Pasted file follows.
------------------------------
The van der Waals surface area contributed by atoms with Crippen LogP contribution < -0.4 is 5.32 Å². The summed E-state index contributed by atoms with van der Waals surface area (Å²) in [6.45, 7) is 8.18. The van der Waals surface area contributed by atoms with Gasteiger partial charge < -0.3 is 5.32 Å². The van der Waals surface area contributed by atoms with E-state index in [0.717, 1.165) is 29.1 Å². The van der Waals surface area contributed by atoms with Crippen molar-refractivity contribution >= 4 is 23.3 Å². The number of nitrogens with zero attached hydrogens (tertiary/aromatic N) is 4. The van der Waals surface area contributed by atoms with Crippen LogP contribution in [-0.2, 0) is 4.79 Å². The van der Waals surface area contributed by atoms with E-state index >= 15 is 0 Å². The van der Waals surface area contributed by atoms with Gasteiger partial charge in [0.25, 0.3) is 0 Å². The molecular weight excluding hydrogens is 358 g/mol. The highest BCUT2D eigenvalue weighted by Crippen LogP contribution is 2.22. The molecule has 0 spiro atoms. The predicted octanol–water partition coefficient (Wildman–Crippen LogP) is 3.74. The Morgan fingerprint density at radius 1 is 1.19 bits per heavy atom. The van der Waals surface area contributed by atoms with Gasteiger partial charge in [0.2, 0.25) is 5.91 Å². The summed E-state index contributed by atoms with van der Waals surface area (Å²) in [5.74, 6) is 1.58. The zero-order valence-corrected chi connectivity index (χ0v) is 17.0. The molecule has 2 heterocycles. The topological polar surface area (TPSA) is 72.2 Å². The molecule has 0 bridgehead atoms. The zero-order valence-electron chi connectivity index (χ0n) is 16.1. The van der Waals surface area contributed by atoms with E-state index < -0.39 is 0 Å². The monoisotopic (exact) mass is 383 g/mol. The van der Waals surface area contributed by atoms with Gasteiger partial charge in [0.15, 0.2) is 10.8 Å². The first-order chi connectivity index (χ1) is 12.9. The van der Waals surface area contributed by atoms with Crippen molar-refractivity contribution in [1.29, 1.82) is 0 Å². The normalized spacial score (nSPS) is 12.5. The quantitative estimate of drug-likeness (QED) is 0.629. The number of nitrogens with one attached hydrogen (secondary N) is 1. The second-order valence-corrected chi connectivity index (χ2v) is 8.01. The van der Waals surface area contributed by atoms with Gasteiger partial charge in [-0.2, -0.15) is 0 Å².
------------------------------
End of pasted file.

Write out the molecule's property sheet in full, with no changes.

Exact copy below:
The van der Waals surface area contributed by atoms with Crippen LogP contribution < -0.4 is 5.32 Å². The summed E-state index contributed by atoms with van der Waals surface area (Å²) in [6.45, 7) is 8.18. The van der Waals surface area contributed by atoms with Gasteiger partial charge < -0.3 is 5.32 Å². The van der Waals surface area contributed by atoms with E-state index in [0.717, 1.165) is 29.1 Å². The van der Waals surface area contributed by atoms with Crippen molar-refractivity contribution >= 4 is 23.3 Å². The number of nitrogens with zero attached hydrogens (tertiary/aromatic N) is 4. The van der Waals surface area contributed by atoms with Crippen LogP contribution in [-0.2, 0) is 4.79 Å². The van der Waals surface area contributed by atoms with E-state index >= 15 is 0 Å². The van der Waals surface area contributed by atoms with Gasteiger partial charge in [0.25, 0.3) is 0 Å². The molecular weight excluding hydrogens is 358 g/mol. The highest BCUT2D eigenvalue weighted by Crippen LogP contribution is 2.22. The molecule has 0 spiro atoms. The predicted octanol–water partition coefficient (Wildman–Crippen LogP) is 3.74. The Morgan fingerprint density at radius 1 is 1.19 bits per heavy atom. The van der Waals surface area contributed by atoms with Gasteiger partial charge in [0.2, 0.25) is 5.91 Å². The summed E-state index contributed by atoms with van der Waals surface area (Å²) in [5.74, 6) is 1.58. The zero-order valence-corrected chi connectivity index (χ0v) is 17.0. The molecule has 2 heterocycles. The topological polar surface area (TPSA) is 72.2 Å². The molecule has 0 bridgehead atoms. The zero-order valence-electron chi connectivity index (χ0n) is 16.1. The van der Waals surface area contributed by atoms with E-state index < -0.39 is 0 Å². The monoisotopic (exact) mass is 383 g/mol. The van der Waals surface area contributed by atoms with Gasteiger partial charge in [0.15, 0.2) is 10.8 Å². The first-order chi connectivity index (χ1) is 12.9. The van der Waals surface area contributed by atoms with Crippen molar-refractivity contribution in [1.29, 1.82) is 0 Å². The normalized spacial score (nSPS) is 12.5. The quantitative estimate of drug-likeness (QED) is 0.629. The number of nitrogens with one attached hydrogen (secondary N) is 1. The second-order valence-corrected chi connectivity index (χ2v) is 8.01. The van der Waals surface area contributed by atoms with Gasteiger partial charge in [-0.2, -0.15) is 0 Å².